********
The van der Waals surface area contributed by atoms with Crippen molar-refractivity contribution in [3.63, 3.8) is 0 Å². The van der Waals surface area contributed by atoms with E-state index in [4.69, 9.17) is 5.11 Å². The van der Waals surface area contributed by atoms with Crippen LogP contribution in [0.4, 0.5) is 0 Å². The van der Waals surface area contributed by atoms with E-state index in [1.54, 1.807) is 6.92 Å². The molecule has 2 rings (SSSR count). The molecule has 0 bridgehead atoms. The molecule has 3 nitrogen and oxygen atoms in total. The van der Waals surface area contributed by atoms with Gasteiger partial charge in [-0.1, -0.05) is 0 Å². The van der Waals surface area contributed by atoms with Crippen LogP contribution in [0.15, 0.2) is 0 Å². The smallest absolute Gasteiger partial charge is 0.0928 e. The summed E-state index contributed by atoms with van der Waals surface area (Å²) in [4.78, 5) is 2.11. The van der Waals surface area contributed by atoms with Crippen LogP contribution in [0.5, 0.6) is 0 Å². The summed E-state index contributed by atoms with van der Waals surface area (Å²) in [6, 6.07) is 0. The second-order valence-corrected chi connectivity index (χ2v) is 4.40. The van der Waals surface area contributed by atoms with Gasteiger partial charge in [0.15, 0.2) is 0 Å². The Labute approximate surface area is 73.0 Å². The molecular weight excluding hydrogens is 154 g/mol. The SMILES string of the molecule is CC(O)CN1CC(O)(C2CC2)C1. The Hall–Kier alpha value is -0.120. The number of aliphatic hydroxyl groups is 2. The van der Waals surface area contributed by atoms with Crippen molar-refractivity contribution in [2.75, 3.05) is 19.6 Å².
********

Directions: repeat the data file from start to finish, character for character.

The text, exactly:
The van der Waals surface area contributed by atoms with Crippen molar-refractivity contribution in [3.63, 3.8) is 0 Å². The van der Waals surface area contributed by atoms with E-state index in [4.69, 9.17) is 5.11 Å². The van der Waals surface area contributed by atoms with Crippen LogP contribution in [0.4, 0.5) is 0 Å². The van der Waals surface area contributed by atoms with E-state index in [1.54, 1.807) is 6.92 Å². The molecule has 2 rings (SSSR count). The molecule has 0 bridgehead atoms. The molecule has 3 nitrogen and oxygen atoms in total. The van der Waals surface area contributed by atoms with Gasteiger partial charge in [-0.1, -0.05) is 0 Å². The van der Waals surface area contributed by atoms with Crippen LogP contribution in [0.15, 0.2) is 0 Å². The smallest absolute Gasteiger partial charge is 0.0928 e. The summed E-state index contributed by atoms with van der Waals surface area (Å²) in [4.78, 5) is 2.11. The van der Waals surface area contributed by atoms with Crippen LogP contribution in [0.5, 0.6) is 0 Å². The summed E-state index contributed by atoms with van der Waals surface area (Å²) in [6, 6.07) is 0. The second-order valence-corrected chi connectivity index (χ2v) is 4.40. The van der Waals surface area contributed by atoms with Gasteiger partial charge in [0.15, 0.2) is 0 Å². The Labute approximate surface area is 73.0 Å². The molecular weight excluding hydrogens is 154 g/mol. The SMILES string of the molecule is CC(O)CN1CC(O)(C2CC2)C1. The Hall–Kier alpha value is -0.120. The number of aliphatic hydroxyl groups is 2. The van der Waals surface area contributed by atoms with Crippen molar-refractivity contribution in [2.75, 3.05) is 19.6 Å².